The National Institutes of Health has launched two multi-site clinical trials to evaluate treatments for out-of-hospital cardiac arrest. One will compare continuous chest compressions (CCC) combined with pause- free rescue breathing to standard cardiopulmonary resuscitation (CPR), which includes a combination of chest compressions and pauses for rescue breathing. The other trial will compare treatment with the drug amiodarone, another drug called lidocaine, or neither medication (a salt-water placebo) in participants with shock-resistant ventricular fibrillation, a condition in which the heart beats chaotically instead of pumping blood.
The majority of the approximately 350,000 people who have cardiac arrest in the United States each year are assessed by emergency medical service (EMS) providers. During a cardiac arrest, the heart stops beating, and unless it is restarted within minutes, the person usually dies. Although immediate CPR can be lifesaving, more than 90 percent of people who experience a cardiac arrest outside of a hospital die before reaching a hospital or soon thereafter.
"Increasing survival rates for people who experience out-of-hospital cardiac arrest is a major public health goal," said Susan B. Shurin, M.D., acting director of the NIH's National Heart, Lung, and Blood Institute, which is the lead federal sponsor of the studies. "These new trials could provide critical insight about which resuscitation efforts are most effective for cardiac arrest."
The trials will serve a combined population of nearly 21 million people from diverse urban, suburban, and rural regions across the U.S. and Canada.
The CCC trial will compare survival-to-hospital-discharge rates for two CPR approaches delivered by paramedics and fire fighters. Persons experiencing cardiac arrest will be randomly assigned to receive continuous chest compressions, or standard CPR by emergency responders. Standard CPR, the approach recommended by the American Heart Association (AHA) for use by emergency responders, includes chest compressions with short pauses for assisted breathing. This approach has been called into question by emerging data suggesting that stopping chest compressions to provide assisted breathing interrupts overall blood flow, thereby lowering survival.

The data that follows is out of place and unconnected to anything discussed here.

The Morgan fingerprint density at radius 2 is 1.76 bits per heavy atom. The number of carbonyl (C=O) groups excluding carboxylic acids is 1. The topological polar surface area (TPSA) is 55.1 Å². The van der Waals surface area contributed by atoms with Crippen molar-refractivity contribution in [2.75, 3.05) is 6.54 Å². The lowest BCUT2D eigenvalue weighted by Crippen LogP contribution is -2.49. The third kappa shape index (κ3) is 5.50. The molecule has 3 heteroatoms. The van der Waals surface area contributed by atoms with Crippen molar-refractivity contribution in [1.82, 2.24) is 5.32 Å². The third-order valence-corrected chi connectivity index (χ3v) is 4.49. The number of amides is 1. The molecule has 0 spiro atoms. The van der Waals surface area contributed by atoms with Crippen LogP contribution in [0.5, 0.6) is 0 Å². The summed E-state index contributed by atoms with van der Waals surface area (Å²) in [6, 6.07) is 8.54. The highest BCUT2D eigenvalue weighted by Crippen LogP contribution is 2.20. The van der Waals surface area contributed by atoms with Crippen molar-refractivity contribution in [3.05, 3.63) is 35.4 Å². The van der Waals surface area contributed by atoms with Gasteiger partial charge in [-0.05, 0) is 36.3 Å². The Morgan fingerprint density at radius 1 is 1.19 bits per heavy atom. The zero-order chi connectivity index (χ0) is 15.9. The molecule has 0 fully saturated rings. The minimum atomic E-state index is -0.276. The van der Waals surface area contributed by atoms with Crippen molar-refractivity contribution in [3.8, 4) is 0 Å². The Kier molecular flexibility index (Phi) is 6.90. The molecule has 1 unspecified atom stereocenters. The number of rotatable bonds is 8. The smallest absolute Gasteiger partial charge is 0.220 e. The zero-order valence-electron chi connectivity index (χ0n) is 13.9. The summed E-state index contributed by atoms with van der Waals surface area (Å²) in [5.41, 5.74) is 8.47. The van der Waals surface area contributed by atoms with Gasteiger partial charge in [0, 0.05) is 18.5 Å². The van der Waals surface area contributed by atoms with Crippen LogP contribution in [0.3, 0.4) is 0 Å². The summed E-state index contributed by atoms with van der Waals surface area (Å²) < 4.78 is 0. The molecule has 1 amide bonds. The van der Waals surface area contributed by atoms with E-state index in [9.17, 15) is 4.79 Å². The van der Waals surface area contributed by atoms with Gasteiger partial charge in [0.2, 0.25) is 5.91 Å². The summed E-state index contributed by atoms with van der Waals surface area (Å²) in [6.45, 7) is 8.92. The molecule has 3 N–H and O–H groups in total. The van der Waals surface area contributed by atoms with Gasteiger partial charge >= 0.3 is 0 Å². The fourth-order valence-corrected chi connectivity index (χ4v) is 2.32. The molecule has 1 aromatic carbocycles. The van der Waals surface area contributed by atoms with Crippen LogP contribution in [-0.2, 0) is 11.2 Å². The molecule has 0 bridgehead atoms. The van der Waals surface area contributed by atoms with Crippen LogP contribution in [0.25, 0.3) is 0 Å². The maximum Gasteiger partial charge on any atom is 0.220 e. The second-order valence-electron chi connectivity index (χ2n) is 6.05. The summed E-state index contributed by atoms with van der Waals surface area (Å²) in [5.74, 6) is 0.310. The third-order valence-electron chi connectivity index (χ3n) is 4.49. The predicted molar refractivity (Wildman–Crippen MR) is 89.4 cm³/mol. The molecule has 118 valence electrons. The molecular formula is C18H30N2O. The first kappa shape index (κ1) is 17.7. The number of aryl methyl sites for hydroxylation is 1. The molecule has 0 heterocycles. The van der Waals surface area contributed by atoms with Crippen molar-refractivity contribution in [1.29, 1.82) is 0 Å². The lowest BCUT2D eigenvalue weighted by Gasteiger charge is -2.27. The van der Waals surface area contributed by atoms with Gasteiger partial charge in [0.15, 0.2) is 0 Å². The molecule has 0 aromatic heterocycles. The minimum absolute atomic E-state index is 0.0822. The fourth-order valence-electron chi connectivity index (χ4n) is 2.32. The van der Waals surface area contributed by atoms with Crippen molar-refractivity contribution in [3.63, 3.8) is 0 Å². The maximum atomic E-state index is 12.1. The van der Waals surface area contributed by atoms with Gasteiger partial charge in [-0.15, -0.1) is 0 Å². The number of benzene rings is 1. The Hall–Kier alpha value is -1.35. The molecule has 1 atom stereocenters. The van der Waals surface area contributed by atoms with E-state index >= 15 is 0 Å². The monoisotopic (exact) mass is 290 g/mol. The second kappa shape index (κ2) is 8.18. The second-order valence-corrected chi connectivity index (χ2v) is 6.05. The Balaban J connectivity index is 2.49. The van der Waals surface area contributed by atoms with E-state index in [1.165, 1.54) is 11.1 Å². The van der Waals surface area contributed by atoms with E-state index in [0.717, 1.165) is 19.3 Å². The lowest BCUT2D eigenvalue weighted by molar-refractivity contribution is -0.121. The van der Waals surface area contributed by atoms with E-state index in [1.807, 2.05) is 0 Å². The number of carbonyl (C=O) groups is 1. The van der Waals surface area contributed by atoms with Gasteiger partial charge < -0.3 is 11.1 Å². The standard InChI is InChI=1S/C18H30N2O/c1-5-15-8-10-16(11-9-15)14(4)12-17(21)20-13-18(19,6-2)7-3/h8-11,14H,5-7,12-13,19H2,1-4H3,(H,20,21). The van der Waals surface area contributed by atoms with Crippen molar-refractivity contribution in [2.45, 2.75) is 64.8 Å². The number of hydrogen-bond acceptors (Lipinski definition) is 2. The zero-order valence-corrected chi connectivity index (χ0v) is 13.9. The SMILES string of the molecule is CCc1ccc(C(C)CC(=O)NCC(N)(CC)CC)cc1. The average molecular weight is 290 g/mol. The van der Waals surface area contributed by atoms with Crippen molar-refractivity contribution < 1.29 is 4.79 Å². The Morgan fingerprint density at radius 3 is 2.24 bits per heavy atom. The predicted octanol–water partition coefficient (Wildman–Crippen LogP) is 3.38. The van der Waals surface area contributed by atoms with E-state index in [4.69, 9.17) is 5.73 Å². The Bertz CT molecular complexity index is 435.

Previous studies have shown that people who suffer cardiac arrest outside of the hospital and are treated by bystanders are more likely to survive when given compressions alone, according to Graham Nichol, M.D., M.P.H., principal investigator of the CCC trial and a professor of medicine and director of the Center for Prehospital Emergency Care and medical director of the Clinical Trials Center at the University of Washington, Seattle. In 2010, AHA adopted new guidelines that recommended continuous chest compressions only for bystanders.
"The CCC trial will help to determine if continuous compressions is equal to or better than standard professional CPR when paramedics, who are better able to provide assisted breathing than bystanders, intervene," said Nichol.